Upfronts season means takes, and here’s one from Digiday: “While last year’s IAB Upfront presenters focused, for the first time, on measurement and targeting, the unofficial theme of this year’s podcasting is platforms. Whether that includes events on stage — Pandora is a first-time presenter this year — or gossip off it, podcasting appears to be going in the direction of every other digital media format: dominated by a handful of platforms, with smaller individual publishers and networks getting creative to fight over what’s left.”
Not really sure I buy this. To begin with, you have to assume:
The IAB legitimately sets the agenda for the relationship between podcast publishers and advertisers, and
More broadly, any platform that newly walks into podcasting distribution automatically gets to dictate its terms; plus
A critical mass of publishers will automatically go along with a new value-cratering ad paradigm.
For what it’s worth, here’s my gut feeling:
I really do think it remains to be seen whether platforms will, at least in the short- to medium-run, command the advertising narrative;
Podcast publishers, particularly those who’ve lived through the high ad-value context of the past few years, will necessarily accommodate the commoditization; and
The IAB Upfronts… probably won’t be that important going into the future, or at least, won’t have the de facto centrality as far as staging the podcast advertising conversation is concerned.
Upfront season also means a bunch of random announcements from a bunch of different directions to fulfill a bunch of different goals. Among them are content partnerships, as in the case of Wondery expanding its relationship with NBC News, and iHeartMedia throwing Hollywood figure after Hollywood figure at the wall — see: Will Ferrell, Shondaland — which also yields the further effect of sending non-celebrity and non-Hollywood podcast talent down into a pit of despair.
But there are also myriad ad tech announcements, like AdsWizz and Nielsen announcing new tools and clients for existing tools, respectively, which highlights a narrative thread that we — or at least, we here at Hot Pod, I’m sure some fo you already live and breathe this — will ave to pay more attention to as we move forward: what appears to be a race to push podcast monetization to become on par with the rest of digital monetization… which will likely bring significant (and some would say deleterious) effects onto podcasting as we know it. One particular iteration to pay close attention to: on-going efforts build out an ad exchange for podcasts, something we’re already seeing from Megaphone, Art19, and Triton, plus the pre-established platforms with pre-existing ad exchanges in place like Spotify and Pandora, among others.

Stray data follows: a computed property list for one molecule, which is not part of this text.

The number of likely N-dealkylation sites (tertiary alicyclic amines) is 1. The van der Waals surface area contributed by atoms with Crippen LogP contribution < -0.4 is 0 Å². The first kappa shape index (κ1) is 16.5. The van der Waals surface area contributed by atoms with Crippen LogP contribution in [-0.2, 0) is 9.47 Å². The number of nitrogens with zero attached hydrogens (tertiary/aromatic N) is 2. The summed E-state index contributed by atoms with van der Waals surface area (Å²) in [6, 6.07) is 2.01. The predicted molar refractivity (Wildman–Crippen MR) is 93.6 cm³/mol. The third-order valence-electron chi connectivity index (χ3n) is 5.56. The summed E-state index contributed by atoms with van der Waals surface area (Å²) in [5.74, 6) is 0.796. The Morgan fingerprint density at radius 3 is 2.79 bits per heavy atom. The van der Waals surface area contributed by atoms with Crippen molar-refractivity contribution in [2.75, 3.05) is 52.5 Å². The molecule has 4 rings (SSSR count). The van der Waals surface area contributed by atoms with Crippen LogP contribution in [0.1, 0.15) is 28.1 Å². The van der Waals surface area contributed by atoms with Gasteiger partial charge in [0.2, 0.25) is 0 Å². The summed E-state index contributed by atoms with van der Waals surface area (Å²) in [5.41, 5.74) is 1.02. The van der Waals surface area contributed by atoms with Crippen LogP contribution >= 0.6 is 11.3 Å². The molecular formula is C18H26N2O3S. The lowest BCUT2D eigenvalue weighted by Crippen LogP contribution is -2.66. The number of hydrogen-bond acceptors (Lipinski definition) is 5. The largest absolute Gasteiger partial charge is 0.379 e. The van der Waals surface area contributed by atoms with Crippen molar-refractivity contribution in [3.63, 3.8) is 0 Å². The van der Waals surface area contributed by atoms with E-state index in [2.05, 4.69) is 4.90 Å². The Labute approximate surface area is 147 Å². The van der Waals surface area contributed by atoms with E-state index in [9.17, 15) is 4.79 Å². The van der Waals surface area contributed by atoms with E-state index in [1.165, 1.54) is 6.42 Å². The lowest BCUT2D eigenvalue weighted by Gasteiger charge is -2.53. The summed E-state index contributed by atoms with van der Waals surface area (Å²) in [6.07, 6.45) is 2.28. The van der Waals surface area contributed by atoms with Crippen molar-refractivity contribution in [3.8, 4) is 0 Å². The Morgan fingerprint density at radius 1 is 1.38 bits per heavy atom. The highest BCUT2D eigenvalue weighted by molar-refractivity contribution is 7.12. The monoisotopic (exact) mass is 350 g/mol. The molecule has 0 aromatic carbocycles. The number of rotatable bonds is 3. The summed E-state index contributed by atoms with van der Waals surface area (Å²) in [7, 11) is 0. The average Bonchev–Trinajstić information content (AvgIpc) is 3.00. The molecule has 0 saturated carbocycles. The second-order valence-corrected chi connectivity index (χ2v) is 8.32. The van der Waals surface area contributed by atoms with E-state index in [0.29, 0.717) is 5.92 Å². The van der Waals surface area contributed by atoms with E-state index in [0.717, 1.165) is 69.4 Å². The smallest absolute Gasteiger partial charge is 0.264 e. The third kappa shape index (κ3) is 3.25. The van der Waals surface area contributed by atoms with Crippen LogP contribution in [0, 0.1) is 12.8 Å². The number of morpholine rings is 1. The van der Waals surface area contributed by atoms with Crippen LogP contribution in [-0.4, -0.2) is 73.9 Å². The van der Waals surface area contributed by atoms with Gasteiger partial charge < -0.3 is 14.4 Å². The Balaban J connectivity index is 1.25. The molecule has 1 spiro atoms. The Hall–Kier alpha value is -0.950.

Anyway, that’s all the notes I have on this for now.
(1) What a line, out of context: “A typical dopamine fast involves abstaining from electronic devices, the internet, books and magazines, sex and masturbation, food, music, podcasts and all other stimulants.” Crazier in context. The piece, “Are tech bros who ‘dopamine fast’ full of shit?”, is from Mel Magazine.
(2) I did an… interview? Conversation? something?… with the Columbia Journalism Review over something called Galley on Tuesday. Hit a bunch of things, but one thing I wanted to re-up (if you allow me the indulgence of quoting myself) is this part of the convo:
Q: On a somewhat brighter note, some people (and companies) seem to see smart assistants like Alexa and Google Home as a new potential distribution and consumption pattern for podcasts, and we’ve seen a bunch of deal-making in that area recently. Do you see that kind of thing as having a bright future, or is it going to be a case of hope eclipsing reality?
A: Lol. So, maybe I’m in the minority on this, but why would smart assistants/speakers be a brighter note? We’re talking about distribution platforms that are: (a) completely governed by one of these big tech companies that’s distorting the markets (economic and social) in the first place, (b) closed to the point that the smart speaker ecosystem being a series of Big Black Boxes, analytics-wise, and (c) listening to us and gathering behavioral data in ways we still don’t quite know yet?
For the record, I really am mystified by this.